These assignments can be performed by anyone. That’s how they’re designed to be. Some of the classes will also involve live demonstrations of certain techniques, so you know how to use them when you try doing it for yourself. 

Phase – 2

Another important phase of these courses is peer learning. You team up with other participants and practice therapeutic techniques taking turns. In these activities, you separate into pairs, wherein one person leads the session as the therapist, and the other is the client. 

After the ‘therapist’ has helped the ‘client’ complete administering the techniques successfully, the roles are reversed. The course facilitator closely monitors each group session to ensure techniques are being administered properly. Peer learning is key, especially for learning techniques that involve emotions. Some courses also require you to pass an evaluation at the end of the program, to ensure you’ve successfully completed and understood the concepts taught in the course. This evaluation is essential if you’ll practice them with other people (in a people-facing role).

Skills you gain from learning and applying therapy techniques

Wellbeing courses are more than just imparting theoretical concepts. Most of them focus on equipping you with readily transferable skills that you can start implementing on your own:

  • Helps you consciously bring attention to your thoughts and clearly see how they influence your behavior.
  • You will be better able to compartmentalize different aspects of your life, and not allow emotions that you feel deeply in one area to negatively affect another.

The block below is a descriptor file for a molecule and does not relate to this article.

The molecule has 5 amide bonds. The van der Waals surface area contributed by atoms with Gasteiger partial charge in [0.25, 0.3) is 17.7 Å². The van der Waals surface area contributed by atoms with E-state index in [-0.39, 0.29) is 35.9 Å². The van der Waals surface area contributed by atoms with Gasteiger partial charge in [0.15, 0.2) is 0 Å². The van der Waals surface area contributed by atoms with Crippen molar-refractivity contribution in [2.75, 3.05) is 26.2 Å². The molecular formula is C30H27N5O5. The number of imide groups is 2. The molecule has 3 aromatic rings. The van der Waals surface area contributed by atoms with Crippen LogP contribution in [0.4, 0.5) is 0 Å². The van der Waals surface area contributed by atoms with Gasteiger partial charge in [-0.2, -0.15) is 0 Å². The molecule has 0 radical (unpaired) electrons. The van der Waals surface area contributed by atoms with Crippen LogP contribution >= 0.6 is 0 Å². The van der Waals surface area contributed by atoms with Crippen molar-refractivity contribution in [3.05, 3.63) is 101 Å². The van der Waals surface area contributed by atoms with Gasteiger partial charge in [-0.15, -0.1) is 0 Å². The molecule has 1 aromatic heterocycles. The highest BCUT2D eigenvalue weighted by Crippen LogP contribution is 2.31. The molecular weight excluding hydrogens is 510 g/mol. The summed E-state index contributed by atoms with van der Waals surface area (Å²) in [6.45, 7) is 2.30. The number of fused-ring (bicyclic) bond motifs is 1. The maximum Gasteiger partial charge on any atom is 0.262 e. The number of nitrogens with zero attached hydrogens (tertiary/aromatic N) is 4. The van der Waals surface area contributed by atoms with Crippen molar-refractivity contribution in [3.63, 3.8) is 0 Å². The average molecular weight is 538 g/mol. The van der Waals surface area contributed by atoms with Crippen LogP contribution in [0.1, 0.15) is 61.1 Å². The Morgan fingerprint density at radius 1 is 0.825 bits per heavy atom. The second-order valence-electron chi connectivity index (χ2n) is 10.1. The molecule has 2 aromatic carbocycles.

• You learn healthy coping mechanisms to handle challenges, without succumbing to an emotional overwhelm.
  • Form healthy habits and thinking patterns that help enhance your wellbeing.
  • Build a richer emotional vocabulary for yourself
  • Set a field of comfort and safety for yourself, no matter what situation you are in.
  • Identify and address underlying, and unconditional core beliefs that are surfacing in all areas of your life.
  • Helps you vent and find solutions to unresolved issues, and unhelpful thoughts and replace them with helpful thoughts and actions.
  • Identify how silent assumptions shape cognition and behavior, and how to change them.
  • Carefully study your patterns and the patterns of those around you, to empathize and give them emotional first-aid
  • How cognitive errors cloud our judgment, and how to slowly but steadily steer clear of them
  • Bring in behavioral change by changing neural pathways by exposing your mind to positive and helpful thoughts consistently

Does this mean you don’t need to consult a therapist anymore?